I often hear people saying they’d love to be young again.
Some hanker after their teenage years.
I don’t. And, if things keep going the way they are, I doubt my daughter will hanker after her teenage years either, certainly not this year.
It must be incredibly tough to be a teenager right now.
No prospect of a holiday abroad. No prospect of a holiday in Ireland and bringing a friend along, something we’ve done in previous years.
Little prospect of getting together in a gang on a regular basis as long as the restrictions last.
Zero prospect a hug from a girlfriend, none (hopefully!) of a kiss and a cuddle with a boyfriend.
It’s going to be a difficult summer.
Surely, though, things are better for teenagers than they were half a century ago?
So what was it like in 1965 when I was 14?
Sunny. In fact, my memory tells me that every summer I ever experienced in my youth was sunny. I don’t know why. They obviously weren’t. But I suppose we were happy and that makes the sun shine on our memories.
Fun. Well, that consisted of going down to Blackrock baths every day of the week to swim a little and hang out a lot.
Exotic holidays. Loughshinny, Rush, Skerries and Balbriggan. The closest we got to sunshine holidays, was when we drove down to Ardamine or Rosslare (well, it is a port) for a couple of weeks in a rented house or stayed in the Iona Hotel.
We played on the beach. Er, that’s it. We played on the beach.
We didn’t even have a television in our rented houses.
We just talked. Or didn’t.
Or read books. Or didn’t.
And slept. Or didn’t.
And then we played on the beach again.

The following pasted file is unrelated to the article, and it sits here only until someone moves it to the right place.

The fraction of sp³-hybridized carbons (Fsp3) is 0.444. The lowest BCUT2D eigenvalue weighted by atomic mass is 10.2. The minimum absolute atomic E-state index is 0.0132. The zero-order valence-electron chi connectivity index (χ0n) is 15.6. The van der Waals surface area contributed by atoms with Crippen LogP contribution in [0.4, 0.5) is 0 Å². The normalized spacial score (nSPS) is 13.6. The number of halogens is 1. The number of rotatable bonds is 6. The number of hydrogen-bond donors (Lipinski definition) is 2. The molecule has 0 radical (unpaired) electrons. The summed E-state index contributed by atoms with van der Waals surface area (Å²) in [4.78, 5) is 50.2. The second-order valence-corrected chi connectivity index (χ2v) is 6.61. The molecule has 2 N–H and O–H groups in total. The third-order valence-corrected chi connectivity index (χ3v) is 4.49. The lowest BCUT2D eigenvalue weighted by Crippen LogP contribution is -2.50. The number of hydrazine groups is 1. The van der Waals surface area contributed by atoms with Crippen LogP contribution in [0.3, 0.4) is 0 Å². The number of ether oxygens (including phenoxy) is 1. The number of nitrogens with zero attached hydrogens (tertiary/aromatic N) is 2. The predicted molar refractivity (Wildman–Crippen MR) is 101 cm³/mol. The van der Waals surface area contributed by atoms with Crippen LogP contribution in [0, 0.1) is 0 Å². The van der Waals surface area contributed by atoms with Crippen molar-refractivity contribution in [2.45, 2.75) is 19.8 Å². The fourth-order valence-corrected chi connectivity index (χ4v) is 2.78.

Of course things are difficult for children and teenagers now.
Hard to link up with friends. Hard that no holidays are planned, hoped for, but not planned.
But while the lockdown and the weather turning a bit foul are problems, they are nothing to the biggest problem of all.
“The wifi is on the blink.”
Now, THAT’S a problem.
When I was 14 (God, I hate when people my age start a conversation with those four words) we had one channel on our black and white television.
Programmes began just before the Angelus at six and finished with the National Anthem long before midnight.
Even the one RTE Radio channel shut down for the afternoon. And it certainly didn’t broadcast all night.
That’s what we had to put up with as teenagers.
But there were worse things than lack of internet or tv or radio or sunshine.
And one of them was that I was lousy with girls. (You still are!) Oi. Who said that?
I was the messer in class, confident enough to take the Mickey out of teachers.
But when it came to girls, I was gutless. I blushed, I stammered, I hesitated.
But in Beckettian fashion I kept failing and failing better.
Anyway, that was 1965.
And we did have Blackrock Baths and sunshine and Rosslare.
Now they have Tik Tok and Snapchat and WhatsApp.
And even though, here I am on the internet, I think we were better off in 1965…
…apart from being lousy with girls.